Effects of guanfacine extended release on oppositional symptoms in children aged 6-12 years with attention-deficit hyperactivity disorder and oppositional symptoms: a randomized, double-blind, placebo-controlled trial.
OBJECTIVE: To evaluate the efficacy and safety of guanfacine extended release (XR, Intuniv; Shire Development Inc., Wayne, PA, USA) in the treatment of oppositional symptoms in children aged 6-12 years with a diagnosis of attention-deficit hyperactivity disorder (ADHD) and the presence of oppositional symptoms. SUBJECTS AND METHODS: In this randomized, double-blind, placebo-controlled, multicentre, flexible-dose, dose-optimization study, children aged 6-12 years were randomized to receive guanfacine XR (1-4 mg/day) or placebo for 9 weeks. Screening and washout periods were followed by a 5-week dose-optimization period, a 3-week dose-maintenance period and a 1-week tapering period. The primary efficacy measure was change from baseline to endpoint in the oppositional subscale of the Conners' Parent Rating Scale-Revised: Long Form (CPRS-R:L) score. Change in ADHD Rating Scale IV (ADHD-RS-IV) total score was a secondary efficacy measure. Safety assessments included adverse events (AEs), vital signs, ECG readings and laboratory studies. RESULTS: A total of 217 children were enrolled: 138 were randomized to receive guanfacine XR and 79 to receive placebo. Least-squares mean reductions from baseline to endpoint in CPRS-R:L oppositional subscale scores were 10.9 in the guanfacine XR group compared with 6.8 in the placebo group (p < 0.001; effect size = 0.59). A significantly greater reduction in ADHD-RS-IV total score from baseline to endpoint was also seen in the guanfacine-treated group compared with the placebo group (23.8 vs 11.5, respectively; p < 0.001; effect size = 0.92). A post hoc correlation analysis between percentage reduction from baseline to endpoint in CPRS-R:L oppositional subscale and ADHD-RS-IV total scores indicated that the decreases in oppositional symptoms and ADHD symptoms were highly correlated (r = 0.74). The most commonly reported, treatment-emergent AEs (TEAEs) in the guanfacine XR group were somnolence (50.7%), headache (22.1%), sedation (13.2%), upper abdominal pain (11.8%) and fatigue (11.0%) and most were mild or moderate in severity. TEAEs of sedation, somnolence or hypersomnia were experienced by 62.5% of subjects in the guanfacine XR group. These events were most common during the dose-titration period but most (63.5%) resolved prior to the taper period. TEAEs of fatigue, lethargy and asthenia were reported in 11.0%, 3.7% and 0.0% of subjects in the guanfacine XR group, respectively. Most subjects receiving guanfacine XR demonstrated modest changes in blood pressure, pulse rate and ECG readings that were not considered clinically significant. CONCLUSIONS: In this population of children aged 6-12 years with ADHD and the presence of oppositional symptoms, significant reductions in CPRS-R:L oppositional subscale and ADHD-RS-IV total scores were observed with guanfacine XR treatment compared with placebo. Treatment with guanfacine XR at optimized doses was associated with mostly mild or moderate TEAEs. The findings of this study support the efficacy of guanfacine XR in the treatment of children with ADHD and the presence of oppositional symptoms. CLINICAL TRIAL REGISTRATION NUMBER: NCT00367835.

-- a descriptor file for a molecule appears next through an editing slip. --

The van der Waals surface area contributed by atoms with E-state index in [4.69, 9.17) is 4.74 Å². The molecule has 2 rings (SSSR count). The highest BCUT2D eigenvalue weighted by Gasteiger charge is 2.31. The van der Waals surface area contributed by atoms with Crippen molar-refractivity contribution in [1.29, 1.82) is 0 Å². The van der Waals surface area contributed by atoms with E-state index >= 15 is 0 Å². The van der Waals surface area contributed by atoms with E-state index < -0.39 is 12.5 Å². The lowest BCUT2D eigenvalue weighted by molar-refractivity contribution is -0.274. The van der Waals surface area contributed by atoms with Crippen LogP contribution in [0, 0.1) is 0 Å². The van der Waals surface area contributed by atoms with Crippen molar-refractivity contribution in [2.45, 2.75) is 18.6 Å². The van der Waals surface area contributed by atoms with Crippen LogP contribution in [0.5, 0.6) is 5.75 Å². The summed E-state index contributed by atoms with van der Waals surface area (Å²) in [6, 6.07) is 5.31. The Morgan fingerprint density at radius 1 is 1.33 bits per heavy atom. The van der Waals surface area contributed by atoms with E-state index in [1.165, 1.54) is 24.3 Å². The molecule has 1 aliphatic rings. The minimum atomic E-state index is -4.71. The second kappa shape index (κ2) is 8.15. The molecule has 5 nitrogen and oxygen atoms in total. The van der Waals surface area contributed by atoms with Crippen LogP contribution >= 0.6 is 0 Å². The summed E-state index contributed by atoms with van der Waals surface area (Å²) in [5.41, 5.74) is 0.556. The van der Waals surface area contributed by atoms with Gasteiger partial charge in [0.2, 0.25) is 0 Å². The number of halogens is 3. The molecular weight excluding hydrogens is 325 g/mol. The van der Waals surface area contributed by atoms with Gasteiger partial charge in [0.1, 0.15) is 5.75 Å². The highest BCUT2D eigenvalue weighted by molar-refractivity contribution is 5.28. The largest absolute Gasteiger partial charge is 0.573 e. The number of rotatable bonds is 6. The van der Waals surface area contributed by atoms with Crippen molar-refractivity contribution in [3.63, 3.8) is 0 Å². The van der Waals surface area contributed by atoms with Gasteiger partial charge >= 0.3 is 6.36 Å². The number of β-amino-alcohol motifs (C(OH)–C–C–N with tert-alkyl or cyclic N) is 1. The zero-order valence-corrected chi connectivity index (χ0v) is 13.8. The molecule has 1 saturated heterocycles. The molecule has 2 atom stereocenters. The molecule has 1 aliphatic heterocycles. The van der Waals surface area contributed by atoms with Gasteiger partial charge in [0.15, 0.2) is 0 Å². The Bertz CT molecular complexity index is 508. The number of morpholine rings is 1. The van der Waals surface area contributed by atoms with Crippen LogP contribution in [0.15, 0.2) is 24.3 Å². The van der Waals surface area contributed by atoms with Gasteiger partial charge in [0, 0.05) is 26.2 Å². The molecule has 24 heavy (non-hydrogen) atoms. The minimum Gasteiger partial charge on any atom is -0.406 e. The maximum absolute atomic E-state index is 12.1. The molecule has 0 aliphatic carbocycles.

Connor, DF; Findling, RL; Kollins, SH; Sallee, F; López, FA; Lyne, A; Tremblay, G
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